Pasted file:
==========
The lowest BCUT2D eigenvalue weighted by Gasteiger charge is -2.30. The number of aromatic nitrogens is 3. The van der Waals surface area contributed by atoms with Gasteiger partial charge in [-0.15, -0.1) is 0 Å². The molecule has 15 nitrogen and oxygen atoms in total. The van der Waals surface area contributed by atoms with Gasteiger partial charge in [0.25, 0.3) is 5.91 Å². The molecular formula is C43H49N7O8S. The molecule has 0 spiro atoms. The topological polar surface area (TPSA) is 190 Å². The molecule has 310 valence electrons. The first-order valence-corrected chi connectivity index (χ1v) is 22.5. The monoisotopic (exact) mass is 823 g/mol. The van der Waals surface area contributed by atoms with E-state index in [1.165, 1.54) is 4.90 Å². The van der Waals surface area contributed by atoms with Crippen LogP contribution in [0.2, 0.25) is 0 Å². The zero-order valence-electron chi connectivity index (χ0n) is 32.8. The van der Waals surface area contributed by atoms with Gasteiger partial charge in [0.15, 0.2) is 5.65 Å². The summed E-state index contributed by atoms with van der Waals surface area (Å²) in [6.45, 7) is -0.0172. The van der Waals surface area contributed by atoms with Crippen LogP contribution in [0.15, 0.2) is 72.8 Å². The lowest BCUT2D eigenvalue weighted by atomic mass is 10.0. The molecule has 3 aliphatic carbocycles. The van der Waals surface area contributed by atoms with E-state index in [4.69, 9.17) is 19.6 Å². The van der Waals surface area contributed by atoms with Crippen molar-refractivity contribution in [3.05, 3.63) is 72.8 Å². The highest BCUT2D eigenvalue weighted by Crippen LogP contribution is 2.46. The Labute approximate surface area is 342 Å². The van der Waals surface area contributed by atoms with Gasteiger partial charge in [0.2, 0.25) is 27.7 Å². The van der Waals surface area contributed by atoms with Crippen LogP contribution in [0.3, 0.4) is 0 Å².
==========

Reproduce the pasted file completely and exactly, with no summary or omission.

The lowest BCUT2D eigenvalue weighted by Gasteiger charge is -2.30. The number of aromatic nitrogens is 3. The van der Waals surface area contributed by atoms with Gasteiger partial charge in [-0.15, -0.1) is 0 Å². The molecule has 15 nitrogen and oxygen atoms in total. The van der Waals surface area contributed by atoms with Gasteiger partial charge in [0.25, 0.3) is 5.91 Å². The molecular formula is C43H49N7O8S. The molecule has 0 spiro atoms. The topological polar surface area (TPSA) is 190 Å². The molecule has 310 valence electrons. The first-order valence-corrected chi connectivity index (χ1v) is 22.5. The monoisotopic (exact) mass is 823 g/mol. The van der Waals surface area contributed by atoms with E-state index in [1.165, 1.54) is 4.90 Å². The van der Waals surface area contributed by atoms with Crippen LogP contribution in [0.2, 0.25) is 0 Å². The zero-order valence-electron chi connectivity index (χ0n) is 32.8. The van der Waals surface area contributed by atoms with Gasteiger partial charge in [0.15, 0.2) is 5.65 Å². The summed E-state index contributed by atoms with van der Waals surface area (Å²) in [6.45, 7) is -0.0172. The van der Waals surface area contributed by atoms with Crippen LogP contribution in [0.15, 0.2) is 72.8 Å². The lowest BCUT2D eigenvalue weighted by atomic mass is 10.0. The molecule has 3 aliphatic carbocycles. The van der Waals surface area contributed by atoms with E-state index in [4.69, 9.17) is 19.6 Å². The van der Waals surface area contributed by atoms with Crippen molar-refractivity contribution in [3.05, 3.63) is 72.8 Å². The highest BCUT2D eigenvalue weighted by Crippen LogP contribution is 2.46. The Labute approximate surface area is 342 Å². The van der Waals surface area contributed by atoms with Gasteiger partial charge in [0.2, 0.25) is 27.7 Å². The van der Waals surface area contributed by atoms with Crippen LogP contribution in [0.3, 0.4) is 0 Å².